Israel and the Palestinians have begun indirect talks in Cairo to try and end the conflict in Gaza and lift the blockade on the coastal enclave, Egypt's state news agency MENA has said.
Egypt is acting as a go-between for the talks, which began on Monday a day after the two sides agreed to begin a new 72-hour truce.
The Israeli delegation arrived in Cairo earlier in the day for the indirect negotiations with Palestinian factions.
The Palestinian delegation was already in the Egyptian capital and locked in talks with Egyptian intelligence mediators, who will relay their demands to the Israeli negotiators, a Palestinian official told AFP news agency.
The Israeli delegation landed in Cairo in the morning, just hours after a 72-hour ceasefire came into effect.
Almost 12 hours into the truce, the skies over Gaza remained calm, with no reports of violations on any side and signs of life emerging from the war-torn coastal enclave which is home to 1.8 million Palestinians. Residents began returning to their damaged homes to see what belongings they could salvage and fishermen cast their nets out to sea.
This is the second round of indirect talks to take place in Cairo. The first failed to yield any results, and the temporary peace collapsed as the 72-hours drew to a close.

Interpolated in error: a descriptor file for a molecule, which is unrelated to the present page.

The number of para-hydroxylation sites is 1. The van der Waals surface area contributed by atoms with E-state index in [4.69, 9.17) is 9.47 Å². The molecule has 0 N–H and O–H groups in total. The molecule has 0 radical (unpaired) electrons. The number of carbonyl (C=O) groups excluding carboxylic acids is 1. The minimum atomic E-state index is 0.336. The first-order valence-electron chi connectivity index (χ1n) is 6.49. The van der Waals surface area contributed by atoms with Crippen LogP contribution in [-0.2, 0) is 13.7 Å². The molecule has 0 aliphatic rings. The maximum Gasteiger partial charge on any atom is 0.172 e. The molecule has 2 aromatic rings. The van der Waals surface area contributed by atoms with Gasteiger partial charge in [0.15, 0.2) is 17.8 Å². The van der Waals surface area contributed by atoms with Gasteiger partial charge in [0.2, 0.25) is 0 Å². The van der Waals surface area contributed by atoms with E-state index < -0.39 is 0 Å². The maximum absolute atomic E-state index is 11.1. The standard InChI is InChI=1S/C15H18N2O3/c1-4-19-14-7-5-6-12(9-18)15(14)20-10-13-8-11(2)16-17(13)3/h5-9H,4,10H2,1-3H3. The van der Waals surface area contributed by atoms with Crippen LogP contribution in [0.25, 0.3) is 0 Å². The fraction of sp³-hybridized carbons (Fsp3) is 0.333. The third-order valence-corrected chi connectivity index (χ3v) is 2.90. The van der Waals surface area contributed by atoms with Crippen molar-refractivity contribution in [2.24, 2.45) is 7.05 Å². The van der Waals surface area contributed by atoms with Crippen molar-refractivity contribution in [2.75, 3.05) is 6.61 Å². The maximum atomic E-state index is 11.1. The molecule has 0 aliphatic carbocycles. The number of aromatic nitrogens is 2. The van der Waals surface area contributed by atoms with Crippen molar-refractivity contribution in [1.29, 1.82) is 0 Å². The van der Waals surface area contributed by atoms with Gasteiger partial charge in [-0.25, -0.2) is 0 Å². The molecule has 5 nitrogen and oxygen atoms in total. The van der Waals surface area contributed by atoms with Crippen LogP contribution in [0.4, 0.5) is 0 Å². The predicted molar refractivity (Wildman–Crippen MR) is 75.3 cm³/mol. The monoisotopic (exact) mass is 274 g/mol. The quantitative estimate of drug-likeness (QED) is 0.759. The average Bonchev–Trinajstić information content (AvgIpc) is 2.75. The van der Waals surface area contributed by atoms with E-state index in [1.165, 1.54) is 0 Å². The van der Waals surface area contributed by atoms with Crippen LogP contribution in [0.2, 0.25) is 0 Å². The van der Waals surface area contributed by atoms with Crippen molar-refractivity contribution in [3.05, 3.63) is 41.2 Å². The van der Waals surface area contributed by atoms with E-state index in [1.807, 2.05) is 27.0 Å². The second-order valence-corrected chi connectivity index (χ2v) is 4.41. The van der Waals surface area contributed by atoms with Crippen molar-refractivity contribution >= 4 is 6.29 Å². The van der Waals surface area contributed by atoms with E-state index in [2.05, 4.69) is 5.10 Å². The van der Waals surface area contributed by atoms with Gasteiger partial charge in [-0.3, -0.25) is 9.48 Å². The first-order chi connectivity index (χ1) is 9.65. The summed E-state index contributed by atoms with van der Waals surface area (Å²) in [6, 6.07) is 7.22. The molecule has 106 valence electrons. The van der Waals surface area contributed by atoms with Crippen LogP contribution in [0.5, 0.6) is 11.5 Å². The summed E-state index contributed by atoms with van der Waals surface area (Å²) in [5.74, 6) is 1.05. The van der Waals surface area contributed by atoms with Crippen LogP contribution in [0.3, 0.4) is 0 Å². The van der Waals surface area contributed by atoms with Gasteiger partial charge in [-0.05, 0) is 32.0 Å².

Egypt urged the warring sides to use the three-day lull to reach "a comprehensive and permanent ceasefire", which they failed to do last week.
UN Secretary-General Ban Ki-moon said it would give the two sides "another chance to agree on a durable ceasefire" while stressing the importance of addressing "the underlying grievances on both sides".
Hamas has said that any permanent agreement must include Israel lifting its eight-year blockade on Gaza.
Veteran Palestinian negotiator Saeb Erakat arrived in Cairo late on Sunday for talks with Egyptian and Arab League officials on behalf of President Mahmoud Abbas, an airport official said.
Israeli Strategic Affairs Minister Yuval Steinitz said in a radio interview on Monday that disarming "Gaza militants" was crucial to sustain a long-term truce and he hoped this could be done by diplomacy rather than force.
"I certainly hope that there will be a diplomatic solution. If there will not be a diplomatic solution, I am convinced that sooner or later we will have to opt for a military solution of taking temporary control of Gaza to demilitarise it again," he told Israel Radio.